February 9 – 16
While it is Valentine’s Day on February 14, this isn’t the only reason you should consider a trip at this time of the year (not least because locals don’t really celebrate Valentine’s Day). This year Shrove Tuesday (aka Pancake Day) and Ash Wednesday fall on February 13 and 14 respectively. This means it’s Carnival time too! In Barcelona the celebrations are relatively tame and family-orientated however the carnival in nearby Sitges is renowned for being pretty crazy. In any case there will be plenty going on in Barcelona that week.
April 20 – 24, 2018
If you’re looking to impress your lover with a romantic trip to Barcelona, show off your local knowledge by visiting during Sant Jordi’s Day. The most romantic day of the Catalan calendar, Sant Jordi (Saint George) is the patron saint of Catalonia and on this day it is customary for couples to exchange books and roses. The city fills with book stalls and flower merchants which pop up on each street corner as the whole city celebrates love (and reading).
May 30 – June 4
Why not time your visit with the arrival of one of Europe’s best music festivals in Barcelona. Primavera Sound will be taking place from May 30 to June 4, 2018, and as always you expect to find some of the biggest names of the pop, rock, indie and electro music scenes playing at the festival. Tickets are already on sale now and at a discounted price until the full line-up is confirmed.
June 22 – 25
Without a doubt the loudest of the celebrations to take place in Barcelona, Sant Joan corresponds to the pagan midsummer celebrations which take place elsewhere. Officially the celebration of Saint John the Baptist (John = Joan) in the Catholic calendar, the day also marks the end of the school year and the arrival of the summer. The main celebrations take place on the evening of June 23, when large bonfires are lit across the city and on the beaches, with fireworks crackling throughout the night.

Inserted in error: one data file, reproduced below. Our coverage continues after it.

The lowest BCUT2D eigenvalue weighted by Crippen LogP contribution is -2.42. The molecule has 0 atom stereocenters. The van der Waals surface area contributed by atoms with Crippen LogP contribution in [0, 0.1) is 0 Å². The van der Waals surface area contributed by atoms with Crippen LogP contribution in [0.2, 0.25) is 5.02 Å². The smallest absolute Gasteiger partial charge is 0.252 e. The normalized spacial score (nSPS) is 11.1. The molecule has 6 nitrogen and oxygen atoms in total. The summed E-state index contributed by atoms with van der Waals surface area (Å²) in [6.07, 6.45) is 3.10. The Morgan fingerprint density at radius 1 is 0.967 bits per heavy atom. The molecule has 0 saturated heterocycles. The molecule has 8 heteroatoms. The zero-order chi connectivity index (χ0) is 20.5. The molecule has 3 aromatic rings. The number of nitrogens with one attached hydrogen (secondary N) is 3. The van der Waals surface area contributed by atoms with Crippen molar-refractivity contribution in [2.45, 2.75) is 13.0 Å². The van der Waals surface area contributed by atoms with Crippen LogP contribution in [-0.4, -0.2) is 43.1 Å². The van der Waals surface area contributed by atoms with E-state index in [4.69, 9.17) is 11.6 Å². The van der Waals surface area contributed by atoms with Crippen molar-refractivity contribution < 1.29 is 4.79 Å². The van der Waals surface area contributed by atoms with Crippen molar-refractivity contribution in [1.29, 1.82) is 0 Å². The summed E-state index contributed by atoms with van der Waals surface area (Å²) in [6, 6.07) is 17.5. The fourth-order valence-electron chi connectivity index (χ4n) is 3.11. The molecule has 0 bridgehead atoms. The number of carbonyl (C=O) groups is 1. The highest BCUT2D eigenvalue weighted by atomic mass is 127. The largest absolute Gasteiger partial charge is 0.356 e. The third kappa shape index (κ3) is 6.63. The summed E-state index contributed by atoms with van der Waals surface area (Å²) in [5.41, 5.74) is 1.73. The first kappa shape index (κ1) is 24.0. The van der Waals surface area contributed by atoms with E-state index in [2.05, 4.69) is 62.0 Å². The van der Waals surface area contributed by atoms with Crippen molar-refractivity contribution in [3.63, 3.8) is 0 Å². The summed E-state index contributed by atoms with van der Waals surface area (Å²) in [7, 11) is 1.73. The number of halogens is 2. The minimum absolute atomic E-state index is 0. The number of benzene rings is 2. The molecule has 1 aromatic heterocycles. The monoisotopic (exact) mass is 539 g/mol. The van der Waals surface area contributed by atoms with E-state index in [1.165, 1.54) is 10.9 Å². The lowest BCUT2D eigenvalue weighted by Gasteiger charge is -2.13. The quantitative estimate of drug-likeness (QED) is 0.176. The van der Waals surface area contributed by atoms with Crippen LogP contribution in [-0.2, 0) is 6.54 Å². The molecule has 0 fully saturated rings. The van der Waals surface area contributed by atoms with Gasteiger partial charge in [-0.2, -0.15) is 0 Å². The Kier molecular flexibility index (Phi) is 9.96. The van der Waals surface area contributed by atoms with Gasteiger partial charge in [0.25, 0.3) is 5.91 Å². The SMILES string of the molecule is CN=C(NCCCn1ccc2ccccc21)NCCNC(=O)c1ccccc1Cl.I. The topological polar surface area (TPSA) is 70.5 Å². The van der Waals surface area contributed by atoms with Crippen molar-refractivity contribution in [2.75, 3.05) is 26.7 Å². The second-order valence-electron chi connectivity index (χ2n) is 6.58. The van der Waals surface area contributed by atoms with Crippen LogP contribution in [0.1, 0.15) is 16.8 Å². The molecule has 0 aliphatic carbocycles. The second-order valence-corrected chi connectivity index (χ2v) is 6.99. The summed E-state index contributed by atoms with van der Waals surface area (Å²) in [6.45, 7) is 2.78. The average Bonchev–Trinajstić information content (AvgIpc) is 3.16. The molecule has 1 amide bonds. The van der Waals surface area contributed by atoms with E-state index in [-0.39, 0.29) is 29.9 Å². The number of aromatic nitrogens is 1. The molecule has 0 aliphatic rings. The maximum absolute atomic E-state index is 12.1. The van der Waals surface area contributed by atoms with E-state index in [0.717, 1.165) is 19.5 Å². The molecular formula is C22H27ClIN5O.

September 21 – 24, 2018
When best to visit the city but when it’s celebrating…itself! La Mercè is the patron saint of Barcelona and she is celebrated every year on September 24. In the week running up to the Day of La Mercè there are numerous traditional celebrations, dances, processions and more. But the real show is on the day itself when the celebrations come to an end with a spectacular pyrotechnical show in front of the National Palace at Plaça d’Espanya.
What’s so special about these dates? Absolutely nothing, and that’s the reason it’s a great time to visit. Prices will be cheaper than during the summer and if you’re lucky the weather will still be mild (some years it can still be beach weather in October). Plus, autumn is one of the best times to enjoy seasonal treats such as wild mushrooms, artichokes, nuts and more. All in all, October is one of the nicest months to visit the Catalan capital.
December 6 -10
Like every year, December 6 and 8 are both Bank Holidays in Spain and in the minds of most locals, this is when the festive season really begins. Come share in the seasonal cheer by spending a weekend in Barcelona where you’ll be able to wander through the Santa Llucia Christmas fair, see Las Ramblas with its Christmas lights on and treat yourself to a warming mug of hot chocolate and churros.